New Evidence Emerges That CDC Has Been ‘Distorting’ Stats On COVID-19 Testing

Centers for Disease Control and Prevention Director Robert Redfield (center) during a January 31 White House coronavirus briefing.Official White House Photo by Keegan Barber / Public Domain


The Centers for Disease Control and Prevention is blending viral and antibody test results in reporting COVID data.

The Centers for Disease Control and Prevention — along with several states — is conflating the results of two different coronavirus tests, according to The Atlantic, and in the process making it more difficult, if not impossible, for experts to interpret the data.

As more states look to reopen their economies, the practice is “providing the country with an inaccurate picture of the state of the pandemic.”

  • The CDC confirmed this week that it is blending viral and antibody test results in reporting positive and negative coronavirus cases. One test diagnoses active infections, while the other detects prior exposure.

  • Pennsylvania, Texas, Georgia and Vermont also conflate the two test results. Virginia ended the practice last week, and Maine stopped blending the data on Wednesday.

  • Viral tests “taken by nose swab or saliva sample, look for direct evidence of a coronavirus infection” and “are considered the gold standard for diagnosing someone with COVID-19, the disease caused by the virus.”

  • A positive result means a patient is actively sick with the virus; a negative means they currently are not infected.

  • Antibody tests “use blood samples to look for biological signals that a person has been exposed to the virus in the past.”

  • A positive result from this test means it is likely the patient previously had or was exposed to the virus; a negative result means the individual likely has never been infected with or exposed to the virus at all.

Experts say that blending results from “the two tests makes it much harder to understand the meaning of positive tests, and it clouds important information about the U.S. response to the pandemic.”

  • Ashish Jha, the K. T. Li Professor of Global Health at Harvard and the director of the Harvard Global Health Institute, expressed shock that the CDC would mix the results: “You’ve got to be kidding me. How could the CDC make that mistake? This is a mess.”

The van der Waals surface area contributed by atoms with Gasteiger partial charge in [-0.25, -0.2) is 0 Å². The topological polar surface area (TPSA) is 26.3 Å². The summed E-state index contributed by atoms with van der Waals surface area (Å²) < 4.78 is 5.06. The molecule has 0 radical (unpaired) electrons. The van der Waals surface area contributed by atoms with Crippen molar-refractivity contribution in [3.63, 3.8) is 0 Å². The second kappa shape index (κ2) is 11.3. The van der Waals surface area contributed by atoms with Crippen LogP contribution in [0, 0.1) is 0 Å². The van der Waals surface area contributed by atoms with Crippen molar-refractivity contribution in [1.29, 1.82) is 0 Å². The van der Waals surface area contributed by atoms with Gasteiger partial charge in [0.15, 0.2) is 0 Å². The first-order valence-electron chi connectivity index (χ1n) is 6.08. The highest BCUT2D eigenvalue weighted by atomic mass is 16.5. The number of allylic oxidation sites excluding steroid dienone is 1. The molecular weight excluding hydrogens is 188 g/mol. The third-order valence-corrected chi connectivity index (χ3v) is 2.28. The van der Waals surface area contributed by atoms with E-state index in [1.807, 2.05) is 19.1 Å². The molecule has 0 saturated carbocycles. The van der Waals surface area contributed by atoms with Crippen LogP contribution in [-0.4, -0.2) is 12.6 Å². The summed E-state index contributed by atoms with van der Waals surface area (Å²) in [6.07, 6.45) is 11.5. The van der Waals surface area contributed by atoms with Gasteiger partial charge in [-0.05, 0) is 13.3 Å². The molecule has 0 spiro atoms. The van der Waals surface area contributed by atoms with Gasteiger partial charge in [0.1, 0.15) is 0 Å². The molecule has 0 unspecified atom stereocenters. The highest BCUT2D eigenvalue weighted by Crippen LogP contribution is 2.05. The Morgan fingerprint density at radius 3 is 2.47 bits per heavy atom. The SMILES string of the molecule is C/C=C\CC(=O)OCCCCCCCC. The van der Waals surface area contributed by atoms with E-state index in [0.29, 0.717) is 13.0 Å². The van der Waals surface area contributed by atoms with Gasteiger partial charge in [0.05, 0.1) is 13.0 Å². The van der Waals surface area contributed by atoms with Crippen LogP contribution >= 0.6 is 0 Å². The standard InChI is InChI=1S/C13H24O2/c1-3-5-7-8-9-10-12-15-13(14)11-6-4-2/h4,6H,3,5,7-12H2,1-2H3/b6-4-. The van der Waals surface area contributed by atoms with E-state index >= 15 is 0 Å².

• He told The Atlantic: “The viral testing is to understand how many people are getting infected, while antibody testing is like looking in the rearview mirror. The two tests are totally different signals.

  • Jha added that by reporting the results together, the CDC is making both types “uninterpretable.”

Mixing the results presents several issues for those attempting to interpret the data and advise public health officials and political leaders on how to move forward amid the pandemic.

  • Reporting both types of tests together creates the illusion that the U.S. is doing more testing than it actually is, potentially leading officials and the public to feel confident in the nation’s ability to detect outbreaks.

  • The publication reported that “The number of tests conducted nationwide each day has more than doubled in the past month, rising from about 147,000 a month ago to more than 413,000 on Wednesday, according to the COVID Tracking Project at The Atlantic.”

  • If the apparent expansion in testing is due to more people undergoing antibody tests rather than viral tests — which look for active infections — then the “ability to detect an outbreak is much smaller than it seems.”

Kristen Nordlund, a spokesperson for the CDC, told us that the inclusion of antibody data in Florida is one reason the CDC has reported hundreds of thousands more tests in Florida than the state government has. The agency hopes to separate the viral and antibody test results in the next few weeks, she said in an email.

  • Also of concern is the potential for distorting the overall infection rate: “Because antibody tests are meant to be used on the general population, not just symptomatic people, they will, in most cases, have a lower percent-positive rate than viral tests,” The Atlantic reported.

  • Jha said that mixing the results “will drive down your positive rate in a very dramatic way.”

  • This appears to be playing out, The Atlantic noted: After resuming publishing test data last week, following a hiatus that began on February 29, and changing the method to include data “compiled from a number of sources” rather than only viral tests, the numbers “have also become more favorable."

  • After reported nationwide tests doubled, "the portion of tests coming back positive has plummeted, from a seven-day average of 10 percent at the month’s start to 6 percent on Wednesday."

The Atlantic reports:

On Monday, a page on the agency’s website reported that 10.2 million viral tests had been conducted nationwide since the pandemic began, with 15 percent of them—or about 1.5 million—coming back positive. But yesterday, after the CDC changed its terms, it said on the same page that 10.8 million tests of any type had been conducted nationwide. Yet its positive rate had dropped by a percent. On the same day it expanded its terms, the CDC added 630,205 new tests, but it added only 52,429 positive results.

“There is no way to ascertain how much of the recent increase in testing is from antibody tests until the most populous states in the country—among them Texas, Georgia, and Pennsylvania—show their residents everything in the data,” The Atlantic concluded.

Read the full report.


U.S. & Global News